A friend of mine and I were sharing our mutual appreciation for being in nature. We talked about solitude and how we both need and value our time alone.

A few minutes into the conversation I realized our shared love of the outdoors and physical activity are the same. But our freedoms are not.

As this male friend described preparation for multiple mile and even several day hikes, I thought “A woman could not be safe to go alone.” Bummer.

When I think of some of the beautiful hikes I have been on, whether in Lake Tahoe or Vail or right outside my door on the local trail, there is always one extra component: a companion.

Indeed, some insightful and powerful connections occur in nature when two people are walking, talking, and sorting through life as if paddling in a canoe. We alternate sharing miracles, tragedies and the day to day details of our work, relationships and dreams.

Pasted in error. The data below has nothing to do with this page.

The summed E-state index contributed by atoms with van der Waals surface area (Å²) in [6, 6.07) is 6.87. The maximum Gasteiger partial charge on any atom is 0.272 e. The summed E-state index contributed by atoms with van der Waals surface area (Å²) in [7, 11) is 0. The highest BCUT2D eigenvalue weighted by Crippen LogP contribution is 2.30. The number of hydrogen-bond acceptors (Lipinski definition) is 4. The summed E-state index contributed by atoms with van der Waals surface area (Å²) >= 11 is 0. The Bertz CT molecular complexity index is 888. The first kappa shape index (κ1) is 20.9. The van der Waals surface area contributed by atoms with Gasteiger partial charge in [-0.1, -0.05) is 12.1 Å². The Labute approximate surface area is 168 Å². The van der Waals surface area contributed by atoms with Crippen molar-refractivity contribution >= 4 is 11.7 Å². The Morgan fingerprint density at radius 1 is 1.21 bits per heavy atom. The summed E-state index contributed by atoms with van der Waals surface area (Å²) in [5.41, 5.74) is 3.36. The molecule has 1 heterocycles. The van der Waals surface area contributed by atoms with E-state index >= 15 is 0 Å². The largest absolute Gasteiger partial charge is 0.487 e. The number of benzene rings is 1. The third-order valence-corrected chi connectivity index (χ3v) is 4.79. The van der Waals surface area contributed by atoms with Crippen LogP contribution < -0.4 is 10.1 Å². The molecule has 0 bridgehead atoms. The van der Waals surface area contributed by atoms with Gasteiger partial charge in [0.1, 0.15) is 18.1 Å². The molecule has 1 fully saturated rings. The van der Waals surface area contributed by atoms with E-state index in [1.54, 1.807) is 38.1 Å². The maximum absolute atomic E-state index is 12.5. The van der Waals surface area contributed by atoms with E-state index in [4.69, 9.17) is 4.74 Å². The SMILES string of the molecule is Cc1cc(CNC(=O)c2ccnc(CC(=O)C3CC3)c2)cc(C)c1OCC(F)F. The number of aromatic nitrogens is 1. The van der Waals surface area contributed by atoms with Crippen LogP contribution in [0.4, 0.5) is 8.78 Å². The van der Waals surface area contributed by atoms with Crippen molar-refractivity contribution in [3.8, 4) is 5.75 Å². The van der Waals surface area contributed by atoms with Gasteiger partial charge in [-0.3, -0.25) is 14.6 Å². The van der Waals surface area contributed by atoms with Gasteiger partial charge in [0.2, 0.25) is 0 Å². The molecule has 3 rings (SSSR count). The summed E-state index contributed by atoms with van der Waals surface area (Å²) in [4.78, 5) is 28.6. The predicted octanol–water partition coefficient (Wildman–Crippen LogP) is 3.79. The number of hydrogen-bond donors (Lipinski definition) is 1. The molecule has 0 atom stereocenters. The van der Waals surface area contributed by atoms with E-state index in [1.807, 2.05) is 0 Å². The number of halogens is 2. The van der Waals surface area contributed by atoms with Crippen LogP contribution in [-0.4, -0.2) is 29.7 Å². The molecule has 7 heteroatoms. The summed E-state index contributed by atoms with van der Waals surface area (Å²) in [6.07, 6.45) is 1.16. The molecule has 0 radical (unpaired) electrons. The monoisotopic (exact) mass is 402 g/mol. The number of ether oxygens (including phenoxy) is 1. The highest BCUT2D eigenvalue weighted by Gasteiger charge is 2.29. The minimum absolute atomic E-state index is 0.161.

But as a woman, I cannot paddle my canoe without a companion. I crave the freedom and solitude of being in nature, without inputs from humans, electronics or anything to disturb that Divine connection to the Earth and my Creator. That cannot be.

The world we live in has taught women to stay with a partner, stay with our group, check in with someone when we arrive home. And it is not unwarranted as in my own inner circle I lost a female friend to a to a tragic and brutal murder when she dared to walk alone.

I am grateful for my hiking companions. We share a different kind of bond than the one we find in solitude. While I still need time alone, I love a good, long hike and appreciate the gifts of our sisterhood that grow even more powerful when we are alone, but together, in nature.

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